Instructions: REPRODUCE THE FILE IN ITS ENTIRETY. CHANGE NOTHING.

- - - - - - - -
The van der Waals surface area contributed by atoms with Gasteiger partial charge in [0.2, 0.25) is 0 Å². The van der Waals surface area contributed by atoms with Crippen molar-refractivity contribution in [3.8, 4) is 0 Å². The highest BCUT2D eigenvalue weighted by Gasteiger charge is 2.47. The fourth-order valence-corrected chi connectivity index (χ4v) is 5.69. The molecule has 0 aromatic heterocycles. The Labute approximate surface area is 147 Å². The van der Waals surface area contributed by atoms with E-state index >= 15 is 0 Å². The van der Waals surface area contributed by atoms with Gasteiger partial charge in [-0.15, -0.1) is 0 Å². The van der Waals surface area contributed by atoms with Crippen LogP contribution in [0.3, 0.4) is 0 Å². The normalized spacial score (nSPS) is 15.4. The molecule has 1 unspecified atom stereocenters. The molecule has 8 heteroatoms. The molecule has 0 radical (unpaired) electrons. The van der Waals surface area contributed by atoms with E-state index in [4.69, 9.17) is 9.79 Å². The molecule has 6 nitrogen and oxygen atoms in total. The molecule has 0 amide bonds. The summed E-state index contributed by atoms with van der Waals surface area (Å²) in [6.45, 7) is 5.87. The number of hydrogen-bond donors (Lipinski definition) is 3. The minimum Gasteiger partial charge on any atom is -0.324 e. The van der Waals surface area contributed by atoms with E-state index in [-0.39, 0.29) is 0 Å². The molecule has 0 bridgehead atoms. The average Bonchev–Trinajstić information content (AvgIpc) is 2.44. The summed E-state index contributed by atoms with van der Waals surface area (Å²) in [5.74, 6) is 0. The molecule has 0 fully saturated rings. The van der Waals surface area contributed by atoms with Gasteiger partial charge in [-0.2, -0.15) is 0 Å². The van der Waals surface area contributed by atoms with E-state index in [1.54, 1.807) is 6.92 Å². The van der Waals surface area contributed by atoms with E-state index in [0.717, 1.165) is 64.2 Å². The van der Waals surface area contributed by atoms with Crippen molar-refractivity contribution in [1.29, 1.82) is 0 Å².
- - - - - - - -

The van der Waals surface area contributed by atoms with Gasteiger partial charge in [0.2, 0.25) is 0 Å². The van der Waals surface area contributed by atoms with Crippen molar-refractivity contribution in [3.8, 4) is 0 Å². The highest BCUT2D eigenvalue weighted by Gasteiger charge is 2.47. The fourth-order valence-corrected chi connectivity index (χ4v) is 5.69. The molecule has 0 aromatic heterocycles. The Labute approximate surface area is 147 Å². The van der Waals surface area contributed by atoms with E-state index >= 15 is 0 Å². The van der Waals surface area contributed by atoms with Gasteiger partial charge in [-0.15, -0.1) is 0 Å². The van der Waals surface area contributed by atoms with Crippen LogP contribution in [0.3, 0.4) is 0 Å². The normalized spacial score (nSPS) is 15.4. The molecule has 1 unspecified atom stereocenters. The molecule has 8 heteroatoms. The molecule has 0 radical (unpaired) electrons. The van der Waals surface area contributed by atoms with E-state index in [4.69, 9.17) is 9.79 Å². The molecule has 6 nitrogen and oxygen atoms in total. The molecule has 0 amide bonds. The summed E-state index contributed by atoms with van der Waals surface area (Å²) in [6.45, 7) is 5.87. The number of hydrogen-bond donors (Lipinski definition) is 3. The minimum Gasteiger partial charge on any atom is -0.324 e. The van der Waals surface area contributed by atoms with E-state index in [-0.39, 0.29) is 0 Å². The molecule has 0 bridgehead atoms. The average Bonchev–Trinajstić information content (AvgIpc) is 2.44. The summed E-state index contributed by atoms with van der Waals surface area (Å²) in [5.74, 6) is 0. The molecule has 0 fully saturated rings. The van der Waals surface area contributed by atoms with Gasteiger partial charge in [-0.2, -0.15) is 0 Å². The van der Waals surface area contributed by atoms with E-state index in [1.54, 1.807) is 6.92 Å². The van der Waals surface area contributed by atoms with E-state index in [0.717, 1.165) is 64.2 Å². The van der Waals surface area contributed by atoms with Crippen molar-refractivity contribution in [1.29, 1.82) is 0 Å².